Meanwhile we are right in the middle of our marathon training and things are going smoothly. We are experiencing some aches and pains, but powering through and staying strong by keeping focused on our goals. We just recently ran our 13 mile training run, which for me was quite an accomplishment, because I never thought I would be running half-marathons for a training run. I think that we are both really enjoying the 3-day training program that we are using as it allows us to experience different types of runs to break up the monatony and gives our bodies time to recover and rest. The remainder of our schedule from this point on will be a bit daunting. We are currently on a tandem week and then our distance will start to build from 14 mile runs up to 20 mile runs. I believe we are going to end up replacing one of the 20 miles with a full 26 mile, just to ensure that we can go the distance on race day.

We are both really excited to have seen all of the support of our friends and family rally around us in the past few weeks. We have several really great fundraising opportunities in the works outside of the ones that we already have listed on our site and hope to be able to provide you more details shortly to how you can help.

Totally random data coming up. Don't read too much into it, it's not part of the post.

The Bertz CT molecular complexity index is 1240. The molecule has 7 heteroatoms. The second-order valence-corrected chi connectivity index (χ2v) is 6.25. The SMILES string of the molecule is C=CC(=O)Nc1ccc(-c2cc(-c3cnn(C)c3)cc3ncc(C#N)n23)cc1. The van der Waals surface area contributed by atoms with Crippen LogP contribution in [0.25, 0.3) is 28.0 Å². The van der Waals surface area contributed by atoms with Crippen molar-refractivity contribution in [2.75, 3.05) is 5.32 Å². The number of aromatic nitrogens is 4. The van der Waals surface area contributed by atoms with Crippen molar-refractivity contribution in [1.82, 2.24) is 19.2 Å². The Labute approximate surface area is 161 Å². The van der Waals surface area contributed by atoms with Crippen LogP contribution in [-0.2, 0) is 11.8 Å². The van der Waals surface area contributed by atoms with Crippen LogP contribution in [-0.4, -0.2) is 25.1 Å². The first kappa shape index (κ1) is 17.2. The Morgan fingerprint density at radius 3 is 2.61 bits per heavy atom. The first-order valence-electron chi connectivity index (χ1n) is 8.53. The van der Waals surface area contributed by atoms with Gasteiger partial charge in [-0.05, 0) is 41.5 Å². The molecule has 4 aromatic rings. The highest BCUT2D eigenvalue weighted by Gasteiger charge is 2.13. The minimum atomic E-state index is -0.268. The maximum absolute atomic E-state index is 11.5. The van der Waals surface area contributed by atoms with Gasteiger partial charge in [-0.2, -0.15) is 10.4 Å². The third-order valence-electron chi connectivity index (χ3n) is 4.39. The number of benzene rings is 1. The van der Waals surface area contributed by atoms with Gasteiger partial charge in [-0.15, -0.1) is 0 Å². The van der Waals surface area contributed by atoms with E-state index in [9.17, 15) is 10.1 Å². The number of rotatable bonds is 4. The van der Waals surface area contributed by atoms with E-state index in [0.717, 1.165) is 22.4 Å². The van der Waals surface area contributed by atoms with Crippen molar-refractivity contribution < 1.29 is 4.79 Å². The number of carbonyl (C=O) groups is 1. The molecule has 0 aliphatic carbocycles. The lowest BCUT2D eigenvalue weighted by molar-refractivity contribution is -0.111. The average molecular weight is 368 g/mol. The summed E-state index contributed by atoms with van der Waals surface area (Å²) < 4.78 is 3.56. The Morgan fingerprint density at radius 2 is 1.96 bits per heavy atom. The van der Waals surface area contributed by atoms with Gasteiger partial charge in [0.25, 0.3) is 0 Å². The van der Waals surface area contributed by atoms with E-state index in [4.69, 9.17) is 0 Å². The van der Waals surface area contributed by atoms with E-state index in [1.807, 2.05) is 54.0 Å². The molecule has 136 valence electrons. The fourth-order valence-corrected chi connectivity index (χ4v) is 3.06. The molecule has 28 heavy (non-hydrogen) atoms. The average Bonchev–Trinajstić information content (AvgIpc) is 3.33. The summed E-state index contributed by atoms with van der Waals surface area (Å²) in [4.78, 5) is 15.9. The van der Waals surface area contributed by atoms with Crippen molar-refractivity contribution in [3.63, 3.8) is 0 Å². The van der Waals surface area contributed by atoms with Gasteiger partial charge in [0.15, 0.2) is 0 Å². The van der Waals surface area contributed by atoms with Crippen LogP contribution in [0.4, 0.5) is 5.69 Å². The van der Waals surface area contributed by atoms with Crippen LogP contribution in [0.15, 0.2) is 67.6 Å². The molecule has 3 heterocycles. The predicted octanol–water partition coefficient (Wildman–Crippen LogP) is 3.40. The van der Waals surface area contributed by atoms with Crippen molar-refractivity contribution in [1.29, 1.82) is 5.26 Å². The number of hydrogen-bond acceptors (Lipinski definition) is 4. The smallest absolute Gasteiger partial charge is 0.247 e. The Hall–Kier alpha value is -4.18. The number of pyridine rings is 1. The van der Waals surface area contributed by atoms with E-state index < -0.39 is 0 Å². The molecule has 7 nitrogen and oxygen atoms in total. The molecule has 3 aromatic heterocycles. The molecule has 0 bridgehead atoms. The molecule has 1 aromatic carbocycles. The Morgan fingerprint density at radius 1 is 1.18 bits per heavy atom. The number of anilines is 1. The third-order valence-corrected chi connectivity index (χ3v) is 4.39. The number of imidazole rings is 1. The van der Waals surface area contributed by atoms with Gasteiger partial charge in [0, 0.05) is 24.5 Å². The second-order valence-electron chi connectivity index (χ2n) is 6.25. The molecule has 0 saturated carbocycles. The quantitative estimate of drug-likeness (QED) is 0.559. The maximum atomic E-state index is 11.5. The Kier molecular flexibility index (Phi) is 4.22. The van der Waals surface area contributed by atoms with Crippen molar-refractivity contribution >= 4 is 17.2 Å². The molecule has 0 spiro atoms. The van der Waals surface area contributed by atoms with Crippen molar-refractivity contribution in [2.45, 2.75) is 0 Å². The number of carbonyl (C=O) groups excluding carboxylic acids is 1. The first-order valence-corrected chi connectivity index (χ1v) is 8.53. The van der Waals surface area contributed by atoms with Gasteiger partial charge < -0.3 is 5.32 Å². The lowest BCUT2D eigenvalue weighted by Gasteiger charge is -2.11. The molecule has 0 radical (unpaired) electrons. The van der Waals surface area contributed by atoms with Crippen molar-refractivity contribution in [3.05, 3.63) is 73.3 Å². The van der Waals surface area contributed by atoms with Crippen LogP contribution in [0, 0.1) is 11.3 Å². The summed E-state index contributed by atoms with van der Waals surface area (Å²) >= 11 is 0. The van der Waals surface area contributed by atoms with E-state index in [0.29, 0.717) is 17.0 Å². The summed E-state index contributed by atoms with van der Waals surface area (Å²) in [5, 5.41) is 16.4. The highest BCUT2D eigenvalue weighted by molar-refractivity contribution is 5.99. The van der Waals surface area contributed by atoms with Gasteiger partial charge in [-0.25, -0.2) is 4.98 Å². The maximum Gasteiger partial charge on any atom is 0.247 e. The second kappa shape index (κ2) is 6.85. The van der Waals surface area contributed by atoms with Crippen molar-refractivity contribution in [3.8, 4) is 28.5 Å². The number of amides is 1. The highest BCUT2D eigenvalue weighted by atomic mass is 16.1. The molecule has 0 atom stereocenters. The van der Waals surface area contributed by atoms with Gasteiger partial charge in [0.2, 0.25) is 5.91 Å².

During our orientation call last night we were reminded that we have a considerable amount of fundraising to get started as a large portion of our cost will be due very soon. I hope to be able to focus solely on sending our corporate and local sponsorship letters out this week to help offset some of these cost and provide more details to the various fundraising opportunities that we have available on our website.

We appreciate so much those folks that have already donated and continue to rally around us in love and support through all. If you know of any additional companies that may be willing to offer sponsorship please contact us asap so that I can get a fundraising letter to them in the mail.

Going the Distance